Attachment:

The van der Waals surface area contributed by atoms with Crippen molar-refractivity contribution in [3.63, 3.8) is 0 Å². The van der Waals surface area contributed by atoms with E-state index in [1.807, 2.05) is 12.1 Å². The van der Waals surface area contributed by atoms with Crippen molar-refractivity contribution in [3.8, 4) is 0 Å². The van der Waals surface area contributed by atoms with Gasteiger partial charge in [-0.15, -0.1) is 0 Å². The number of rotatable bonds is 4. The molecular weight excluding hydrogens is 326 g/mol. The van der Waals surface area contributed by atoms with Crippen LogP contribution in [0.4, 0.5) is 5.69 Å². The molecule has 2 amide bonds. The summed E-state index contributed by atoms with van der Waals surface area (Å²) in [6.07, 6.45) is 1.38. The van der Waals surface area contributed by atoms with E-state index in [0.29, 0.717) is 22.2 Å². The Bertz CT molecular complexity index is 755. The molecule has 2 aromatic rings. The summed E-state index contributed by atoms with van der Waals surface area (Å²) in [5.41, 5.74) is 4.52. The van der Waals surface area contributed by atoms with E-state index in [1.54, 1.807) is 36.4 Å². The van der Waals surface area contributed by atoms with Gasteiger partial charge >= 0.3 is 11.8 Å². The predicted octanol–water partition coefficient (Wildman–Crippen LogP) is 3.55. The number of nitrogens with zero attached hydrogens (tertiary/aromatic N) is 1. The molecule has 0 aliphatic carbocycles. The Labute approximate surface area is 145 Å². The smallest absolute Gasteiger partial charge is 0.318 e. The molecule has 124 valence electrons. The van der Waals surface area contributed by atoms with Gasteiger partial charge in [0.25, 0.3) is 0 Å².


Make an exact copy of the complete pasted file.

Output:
The van der Waals surface area contributed by atoms with Crippen molar-refractivity contribution in [3.63, 3.8) is 0 Å². The van der Waals surface area contributed by atoms with E-state index in [1.807, 2.05) is 12.1 Å². The van der Waals surface area contributed by atoms with Crippen molar-refractivity contribution in [3.8, 4) is 0 Å². The van der Waals surface area contributed by atoms with Gasteiger partial charge in [-0.15, -0.1) is 0 Å². The number of rotatable bonds is 4. The molecular weight excluding hydrogens is 326 g/mol. The van der Waals surface area contributed by atoms with Crippen LogP contribution in [0.4, 0.5) is 5.69 Å². The molecule has 2 amide bonds. The summed E-state index contributed by atoms with van der Waals surface area (Å²) in [6.07, 6.45) is 1.38. The van der Waals surface area contributed by atoms with E-state index in [0.29, 0.717) is 22.2 Å². The Bertz CT molecular complexity index is 755. The molecule has 2 aromatic rings. The summed E-state index contributed by atoms with van der Waals surface area (Å²) in [5.41, 5.74) is 4.52. The van der Waals surface area contributed by atoms with E-state index in [1.54, 1.807) is 36.4 Å². The van der Waals surface area contributed by atoms with Gasteiger partial charge >= 0.3 is 11.8 Å². The predicted octanol–water partition coefficient (Wildman–Crippen LogP) is 3.55. The number of nitrogens with zero attached hydrogens (tertiary/aromatic N) is 1. The molecule has 0 aliphatic carbocycles. The Labute approximate surface area is 145 Å². The smallest absolute Gasteiger partial charge is 0.318 e. The molecule has 124 valence electrons. The van der Waals surface area contributed by atoms with Gasteiger partial charge in [0.25, 0.3) is 0 Å².